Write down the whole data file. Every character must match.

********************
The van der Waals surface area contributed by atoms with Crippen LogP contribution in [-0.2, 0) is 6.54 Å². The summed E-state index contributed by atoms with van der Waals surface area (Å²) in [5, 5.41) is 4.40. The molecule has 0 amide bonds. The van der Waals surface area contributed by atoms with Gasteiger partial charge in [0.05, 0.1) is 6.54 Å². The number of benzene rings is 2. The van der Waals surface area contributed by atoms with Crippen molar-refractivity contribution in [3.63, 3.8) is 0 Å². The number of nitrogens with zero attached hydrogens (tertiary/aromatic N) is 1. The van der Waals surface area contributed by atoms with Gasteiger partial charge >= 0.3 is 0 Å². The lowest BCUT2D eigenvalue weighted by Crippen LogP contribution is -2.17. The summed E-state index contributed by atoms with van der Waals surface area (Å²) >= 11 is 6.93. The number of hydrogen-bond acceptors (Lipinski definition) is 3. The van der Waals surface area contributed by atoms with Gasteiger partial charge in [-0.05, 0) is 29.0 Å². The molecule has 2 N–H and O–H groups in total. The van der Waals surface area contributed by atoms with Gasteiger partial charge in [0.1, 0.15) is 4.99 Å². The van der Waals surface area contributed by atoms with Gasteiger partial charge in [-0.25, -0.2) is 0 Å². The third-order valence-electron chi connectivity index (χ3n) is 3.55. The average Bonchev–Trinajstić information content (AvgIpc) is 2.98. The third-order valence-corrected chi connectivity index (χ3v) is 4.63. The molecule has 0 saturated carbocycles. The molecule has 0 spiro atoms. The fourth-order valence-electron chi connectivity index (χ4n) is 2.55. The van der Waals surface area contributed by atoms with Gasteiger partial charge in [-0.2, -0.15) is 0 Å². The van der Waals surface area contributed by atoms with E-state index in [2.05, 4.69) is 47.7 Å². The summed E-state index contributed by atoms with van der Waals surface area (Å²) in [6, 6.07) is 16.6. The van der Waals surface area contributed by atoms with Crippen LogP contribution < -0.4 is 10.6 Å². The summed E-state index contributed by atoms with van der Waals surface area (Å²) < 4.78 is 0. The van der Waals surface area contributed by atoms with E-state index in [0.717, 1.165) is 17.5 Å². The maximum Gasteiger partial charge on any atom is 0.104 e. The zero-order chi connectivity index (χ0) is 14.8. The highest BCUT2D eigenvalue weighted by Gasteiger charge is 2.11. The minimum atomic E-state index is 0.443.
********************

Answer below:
The van der Waals surface area contributed by atoms with Crippen LogP contribution in [-0.2, 0) is 6.54 Å². The summed E-state index contributed by atoms with van der Waals surface area (Å²) in [5, 5.41) is 4.40. The molecule has 0 amide bonds. The van der Waals surface area contributed by atoms with Gasteiger partial charge in [0.05, 0.1) is 6.54 Å². The number of benzene rings is 2. The van der Waals surface area contributed by atoms with Crippen molar-refractivity contribution in [3.63, 3.8) is 0 Å². The number of nitrogens with zero attached hydrogens (tertiary/aromatic N) is 1. The van der Waals surface area contributed by atoms with Gasteiger partial charge >= 0.3 is 0 Å². The lowest BCUT2D eigenvalue weighted by Crippen LogP contribution is -2.17. The summed E-state index contributed by atoms with van der Waals surface area (Å²) >= 11 is 6.93. The number of hydrogen-bond acceptors (Lipinski definition) is 3. The van der Waals surface area contributed by atoms with Gasteiger partial charge in [-0.05, 0) is 29.0 Å². The molecule has 2 N–H and O–H groups in total. The van der Waals surface area contributed by atoms with Gasteiger partial charge in [0.1, 0.15) is 4.99 Å². The van der Waals surface area contributed by atoms with Gasteiger partial charge in [-0.25, -0.2) is 0 Å². The third-order valence-electron chi connectivity index (χ3n) is 3.55. The average Bonchev–Trinajstić information content (AvgIpc) is 2.98. The third-order valence-corrected chi connectivity index (χ3v) is 4.63. The molecule has 0 saturated carbocycles. The molecule has 0 spiro atoms. The fourth-order valence-electron chi connectivity index (χ4n) is 2.55. The van der Waals surface area contributed by atoms with Gasteiger partial charge in [-0.2, -0.15) is 0 Å². The van der Waals surface area contributed by atoms with E-state index in [2.05, 4.69) is 47.7 Å². The summed E-state index contributed by atoms with van der Waals surface area (Å²) in [6, 6.07) is 16.6. The van der Waals surface area contributed by atoms with Crippen LogP contribution < -0.4 is 10.6 Å². The summed E-state index contributed by atoms with van der Waals surface area (Å²) < 4.78 is 0. The van der Waals surface area contributed by atoms with E-state index in [0.717, 1.165) is 17.5 Å². The maximum Gasteiger partial charge on any atom is 0.104 e. The zero-order chi connectivity index (χ0) is 14.8. The highest BCUT2D eigenvalue weighted by Gasteiger charge is 2.11. The minimum atomic E-state index is 0.443.